Iso Standards and Tqm

Topics: Quality management, Quality management system, ISO 9000 Pages: 25 (4398 words) Published: April 1, 2010


Environment may be broadly understood to mean our surroundings. It can be divided into non-living and living components. The Environment provides resources which support life on the earth and which also help in the growth of a relationship of interchange between living organisms and the environment in which they live.


• What?

ISO (International Organization for Standardization) is the world's largest developer and publisher of International Standards. ISO is a non-governmental organization that forms a bridge between the public and private sectors. On the one hand, many of its member institutes are part of the governmental structure of their countries, or are mandated by their government. On the other hand, other members have their roots uniquely in the private sector, having been set up by national partnerships of industry associations. The organization's logos in its two official languages, English and French, include the word ISO. The organization adopted ISO based on the Greek word isos (ἴσος), meaning equal. This, in itself, reflects the aim of the organization: to equalize and standardize across cultures.


ISO is the world largest standards developing organization. Founded on 23rd February, 1947, it has its headquarters in Geneva, Switzerland. Between 1947 and the present day, ISO has published more than 18 000 International Standards, ranging from standards for activities such as agriculture and construction, through mechanical engineering, to medical devices, to the newest information technology developments.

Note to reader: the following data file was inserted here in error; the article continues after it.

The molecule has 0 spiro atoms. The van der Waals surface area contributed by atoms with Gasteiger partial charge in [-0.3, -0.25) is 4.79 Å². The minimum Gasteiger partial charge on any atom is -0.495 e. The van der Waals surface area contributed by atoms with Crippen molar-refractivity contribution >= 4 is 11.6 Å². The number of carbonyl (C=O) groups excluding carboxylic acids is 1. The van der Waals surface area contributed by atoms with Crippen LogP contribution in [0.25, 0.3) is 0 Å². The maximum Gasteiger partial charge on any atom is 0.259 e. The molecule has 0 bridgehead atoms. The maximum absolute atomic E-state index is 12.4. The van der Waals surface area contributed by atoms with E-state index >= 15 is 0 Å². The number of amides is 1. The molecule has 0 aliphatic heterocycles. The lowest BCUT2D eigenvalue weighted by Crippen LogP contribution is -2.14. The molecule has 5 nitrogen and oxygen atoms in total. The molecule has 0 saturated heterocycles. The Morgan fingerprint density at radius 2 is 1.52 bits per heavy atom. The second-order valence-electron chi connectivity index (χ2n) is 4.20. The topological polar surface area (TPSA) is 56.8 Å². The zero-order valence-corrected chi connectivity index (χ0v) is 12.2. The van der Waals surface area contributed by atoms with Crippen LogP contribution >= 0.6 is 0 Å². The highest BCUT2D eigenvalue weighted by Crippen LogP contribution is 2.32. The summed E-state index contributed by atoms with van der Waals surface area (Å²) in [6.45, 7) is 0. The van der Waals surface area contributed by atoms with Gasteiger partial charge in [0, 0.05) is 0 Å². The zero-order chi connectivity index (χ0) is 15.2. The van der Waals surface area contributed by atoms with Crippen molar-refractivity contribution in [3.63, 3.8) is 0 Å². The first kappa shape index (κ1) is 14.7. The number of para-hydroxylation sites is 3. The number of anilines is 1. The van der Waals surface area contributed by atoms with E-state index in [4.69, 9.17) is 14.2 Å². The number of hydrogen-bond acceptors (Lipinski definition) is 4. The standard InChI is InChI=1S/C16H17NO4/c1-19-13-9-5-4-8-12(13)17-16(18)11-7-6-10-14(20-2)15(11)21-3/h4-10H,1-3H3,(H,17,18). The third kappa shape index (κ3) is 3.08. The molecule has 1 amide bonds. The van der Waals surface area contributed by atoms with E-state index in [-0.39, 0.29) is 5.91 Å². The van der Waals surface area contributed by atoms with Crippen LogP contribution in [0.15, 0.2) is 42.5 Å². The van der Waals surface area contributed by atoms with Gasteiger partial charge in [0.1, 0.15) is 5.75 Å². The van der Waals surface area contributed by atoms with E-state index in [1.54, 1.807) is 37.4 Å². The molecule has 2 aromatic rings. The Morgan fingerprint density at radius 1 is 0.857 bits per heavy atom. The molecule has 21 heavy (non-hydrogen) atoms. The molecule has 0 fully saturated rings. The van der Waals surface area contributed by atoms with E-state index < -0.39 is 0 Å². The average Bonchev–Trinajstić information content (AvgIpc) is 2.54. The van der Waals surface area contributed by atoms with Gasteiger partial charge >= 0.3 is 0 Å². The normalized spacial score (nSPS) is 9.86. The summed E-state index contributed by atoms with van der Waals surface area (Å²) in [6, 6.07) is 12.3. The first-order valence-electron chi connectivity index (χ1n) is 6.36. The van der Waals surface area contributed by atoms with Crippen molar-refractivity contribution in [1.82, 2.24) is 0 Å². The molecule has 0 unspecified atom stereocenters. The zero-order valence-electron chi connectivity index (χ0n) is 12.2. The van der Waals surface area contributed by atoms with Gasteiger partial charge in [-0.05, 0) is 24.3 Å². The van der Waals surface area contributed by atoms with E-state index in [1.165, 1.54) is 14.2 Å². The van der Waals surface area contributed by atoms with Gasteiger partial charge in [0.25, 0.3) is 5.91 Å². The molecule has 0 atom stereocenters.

ISO was born from the union of two organizations - the ISA (International Federation of the National Standardizing Associations). Established in New York in 1926, and the UNSCC (United Nations Standards Coordinating Committee), established in 1944


Membership of ISO is open to national standards institutes most representative of standardization in their country (one member in each country).ISO has three membership categories:

➢ Member Bodies: They are national bodies that are considered to be the most representative standards body in each country. These are the only members of ISO that have voting rights.

➢ Subscriber members: They are countries with small economies. They pay reduced membership fees, but can follow the development of standards. Participating members are called "P" members as opposed to observing members which are called "O" members.

➢ Correspondent members: They are countries that do not have their own standards organization. These members are informed about ISO's work, but do not participate in standards promulgation.

ISO is a network of the national standards institutes of 159 countries, out of the 203 total countries in the world, one member per country, with a Central Secretariat in Geneva, Switzerland, that coordinates the system.


• How ISO standards are developed ?

ISO standards are developed according to the following principles.

➢ Consensus

➢ Industry wide

➢ Voluntary

• Why standards matter

Standards make an enormous and positive contribution to most aspects of our lives.

Standards ensure desirable characteristics of products and services such as

➢ Quality

➢ Environmental friendliness

➢ Safety

➢ Reliability

➢ Efficiency

➢ Interchangeability

When products and services meet our expectations, we tend to take this for granted and be unaware of the role of standards. However, when standards are absent, we soon notice. We soon care when products turn out to be of poor quality, do not fit, are incompatible with equipment that we already have, are unreliable or dangerous.

When products, systems,...
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